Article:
Malaysia summons Myanmar ambassador over 'continuous violence' against Rohingya

Malaysia summons Myanmar ambassador over 'continuous violence' against Rohingya

Rohingya exodus
Members of Myanmar's Rohingya ethnic minority walk through rice fields after crossing the border into Bangladesh near Cox's Bazar's Teknaf area on Sep 5, 2017. (Photo: AP/Bernat Armangue)

KUALA LUMPUR: Malaysia summoned Myanmar's ambassador on Tuesday (Sep 5), saying it was "gravely concerned" over the “continuous violence” perpetrated against Rohingyas in Myanmar’s restive Rakhine state.

Foreign Minister Anifah Aman said the latest incidents of violence showed that the Myanmar government had made "little, if any" progress in finding a peaceful solution to problems facing the Rohingya minority, most of whom live in the northwest Myanmar state near the Bangladeshi border.

"Given these developments, Malaysia believes that the matter of sustained violence and discrimination against the Rohingyas should be elevated to a higher international forum," Anifah said in a statement.

Myanmar's de facto leader Aung San Suu Kyi has come under pressure from countries with large Muslim populations including Bangladesh, Indonesia and Pakistan to halt violence against Rohingya Muslims after nearly 125,000 of them fled to Bangladesh.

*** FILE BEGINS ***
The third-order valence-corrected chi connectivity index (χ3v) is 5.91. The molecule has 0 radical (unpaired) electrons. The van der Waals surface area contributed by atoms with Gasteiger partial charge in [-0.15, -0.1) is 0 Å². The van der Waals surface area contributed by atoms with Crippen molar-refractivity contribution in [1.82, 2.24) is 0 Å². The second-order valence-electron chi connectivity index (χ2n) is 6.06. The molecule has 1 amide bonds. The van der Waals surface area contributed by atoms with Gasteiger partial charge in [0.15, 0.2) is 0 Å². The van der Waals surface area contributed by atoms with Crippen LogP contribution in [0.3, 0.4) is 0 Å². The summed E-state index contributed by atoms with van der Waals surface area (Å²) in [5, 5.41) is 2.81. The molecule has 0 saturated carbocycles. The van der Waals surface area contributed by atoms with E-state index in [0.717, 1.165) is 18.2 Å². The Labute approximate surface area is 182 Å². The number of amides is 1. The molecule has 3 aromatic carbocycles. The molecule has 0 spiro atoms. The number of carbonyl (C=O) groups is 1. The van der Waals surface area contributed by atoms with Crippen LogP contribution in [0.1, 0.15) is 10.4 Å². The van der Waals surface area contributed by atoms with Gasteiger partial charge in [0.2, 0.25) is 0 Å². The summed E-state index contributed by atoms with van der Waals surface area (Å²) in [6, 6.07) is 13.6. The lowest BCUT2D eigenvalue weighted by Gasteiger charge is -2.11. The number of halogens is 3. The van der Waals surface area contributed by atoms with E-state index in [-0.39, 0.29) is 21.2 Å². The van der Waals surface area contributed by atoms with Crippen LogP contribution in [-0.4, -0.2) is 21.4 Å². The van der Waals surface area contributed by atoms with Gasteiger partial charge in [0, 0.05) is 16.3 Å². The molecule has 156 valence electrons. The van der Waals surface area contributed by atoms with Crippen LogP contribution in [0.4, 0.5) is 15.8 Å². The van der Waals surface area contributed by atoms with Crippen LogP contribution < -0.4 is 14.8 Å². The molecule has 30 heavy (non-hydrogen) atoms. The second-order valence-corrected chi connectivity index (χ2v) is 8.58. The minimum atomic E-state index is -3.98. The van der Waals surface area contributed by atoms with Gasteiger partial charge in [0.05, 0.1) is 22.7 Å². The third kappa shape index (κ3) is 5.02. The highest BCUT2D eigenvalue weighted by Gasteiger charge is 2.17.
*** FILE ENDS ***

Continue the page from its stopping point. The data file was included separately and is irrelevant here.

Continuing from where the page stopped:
Muslim-majority Malaysia has been particularly outspoken in its concern about the plight of the Rohingya.

Myanmar says its security forces are fighting a legitimate campaign against "terrorists" responsible for a string of attacks on police posts and the army since last October.

The latest violence began on Aug 25, when Rohingya insurgents attacked dozens of police posts and an army base.

Myanmar officials blamed Rohingya militants for the burning of homes and civilian deaths but rights monitors and Rohingya fleeing to neighbouring Bangladesh say the Myanmar army is trying to force them out with a campaign of arson and killings.

The treatment of Buddhist-majority Myanmar's roughly 1.1 million Muslim Rohingya is the biggest challenge facing Suu Kyi, who has been accused by Western critics of not speaking out for the minority that has long complained of persecution.

"As a Nobel laureate who stood up for the principles of human rights, the international community had placed high expectation on Daw Aung San Suu Kyi to achieve peace and reconciliation in Myanmar," Anifah said.

"It is Malaysia's hope that she will be able to fulfil these expectations soon."

In a separate statement, Malaysia's foreign affairs ministry issued a travel advisory asking Malaysians to defer all non-essential travel to Rakhine State, and for Malaysians in Myanmar to "take all necessary precautions" and be aware of the security situation.

It added that Anifah had contacted his Iranian and Turkish counterparts about a proposal to convene a special meeting of the Organisation of Islamic Countries (OIC) focused on the plight of Rohingya.

Source: Reuters/CNA/ec

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